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LEGENDS CLASS OF 2019

 

KEITH JACKSON

A native of Roopville, Keith Jackson is arguably the greatest college football announcer in the history of the game. In addition to college football, he called games for the MLB, the NBA, the PGA, the USFL, and the Olympic Games. Keith was the first announcer for Monday Night Football on ABC. He was inducted into the Rose Bowl, the National Sportscasters Association, and the National Sportscasters and Sportswriters Halls of Fame. Keith passed away in January 2018 at the age of 89.

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BILL MUNDAY

A native of Cedartown, Bill Munday was the first sports director for NBC and called the 1929 Rose Bowl, which was the first coast-to-coast broadcast of a college football game on the radio. In that aired game, Georgia Tech defeated the University of California, Berkeley, in a contest immortalized by Golden Bear Roy Reigels’ wrong-way run. Bill was also a sportswriter for the Atlanta Journal and Constitution and a member of the UGA broadcast team with Ed Thinelius. He passed away in 1966 at age 61.
 

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DICK "CANNONBALL" REDDING

Atlanta native Dick Redding was a pitcher, outfielder, and manager in baseball’s Negro Leagues from 1911 to 1932. At the start of his career with the Lincoln Giants, he won his first 17 games. Nicknamed “Cannonball” because he was regarded as the faster pitcher in the history of black baseball, he threw seven no-hitters in one season and had 30 no-hitters during his career. In an exhibition game against a team led by Babe Ruth, Dick struck out the “Great Bambino” three times on 9 pitches. He passed away in 1948 at the age of 55.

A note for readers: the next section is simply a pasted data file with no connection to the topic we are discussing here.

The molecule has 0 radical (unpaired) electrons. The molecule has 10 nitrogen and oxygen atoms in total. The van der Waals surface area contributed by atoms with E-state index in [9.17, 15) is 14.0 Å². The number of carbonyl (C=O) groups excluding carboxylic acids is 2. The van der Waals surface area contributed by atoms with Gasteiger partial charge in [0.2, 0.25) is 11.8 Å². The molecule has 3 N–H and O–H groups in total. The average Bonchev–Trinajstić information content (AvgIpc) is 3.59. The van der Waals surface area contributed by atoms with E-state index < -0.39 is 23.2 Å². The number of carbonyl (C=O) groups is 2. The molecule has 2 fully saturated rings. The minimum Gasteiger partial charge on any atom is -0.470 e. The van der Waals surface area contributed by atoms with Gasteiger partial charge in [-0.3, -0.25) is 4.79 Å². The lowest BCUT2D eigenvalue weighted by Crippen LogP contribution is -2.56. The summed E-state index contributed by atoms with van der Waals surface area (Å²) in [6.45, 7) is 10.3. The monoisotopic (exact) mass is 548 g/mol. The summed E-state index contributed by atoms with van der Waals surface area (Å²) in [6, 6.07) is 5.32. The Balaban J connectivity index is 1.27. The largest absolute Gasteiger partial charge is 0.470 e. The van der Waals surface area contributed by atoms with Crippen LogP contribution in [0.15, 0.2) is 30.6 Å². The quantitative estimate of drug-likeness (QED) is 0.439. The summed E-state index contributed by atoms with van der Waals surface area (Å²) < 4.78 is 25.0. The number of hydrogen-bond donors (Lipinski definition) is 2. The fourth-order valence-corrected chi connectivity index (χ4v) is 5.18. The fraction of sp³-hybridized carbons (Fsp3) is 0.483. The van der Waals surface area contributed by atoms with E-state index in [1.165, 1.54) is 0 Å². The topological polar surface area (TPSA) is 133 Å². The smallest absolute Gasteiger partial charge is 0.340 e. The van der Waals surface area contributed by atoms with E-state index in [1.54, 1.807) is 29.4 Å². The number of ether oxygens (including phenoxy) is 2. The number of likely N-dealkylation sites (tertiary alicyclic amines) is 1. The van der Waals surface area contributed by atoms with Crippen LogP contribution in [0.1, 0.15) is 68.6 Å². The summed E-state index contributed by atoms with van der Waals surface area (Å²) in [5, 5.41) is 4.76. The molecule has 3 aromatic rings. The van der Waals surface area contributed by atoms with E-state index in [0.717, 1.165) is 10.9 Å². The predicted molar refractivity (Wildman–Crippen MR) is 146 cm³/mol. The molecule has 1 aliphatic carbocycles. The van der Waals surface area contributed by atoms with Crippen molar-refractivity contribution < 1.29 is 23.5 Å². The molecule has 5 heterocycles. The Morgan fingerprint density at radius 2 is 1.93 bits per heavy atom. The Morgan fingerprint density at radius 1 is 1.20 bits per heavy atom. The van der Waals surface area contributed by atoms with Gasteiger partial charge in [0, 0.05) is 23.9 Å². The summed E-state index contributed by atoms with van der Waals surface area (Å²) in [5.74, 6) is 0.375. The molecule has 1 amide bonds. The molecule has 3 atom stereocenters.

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BILL TERRY

An Atlanta native, Bill Terry was inducted into the Major League Baseball Hall of Fame in 1954. He was a Major League Baseball first baseman and manager, and was the last National League player to hit .400, a feat he accomplished in 1930 when he batted .401. Bill had 2,193 career hits and a career batting average of .341. In 1999, he was ranked 59th by the Sporting News on their list of the 100 greatest baseball players. The Giants retired his #3 jersey in 1984. Bill passed away at the age of 90 in 1989.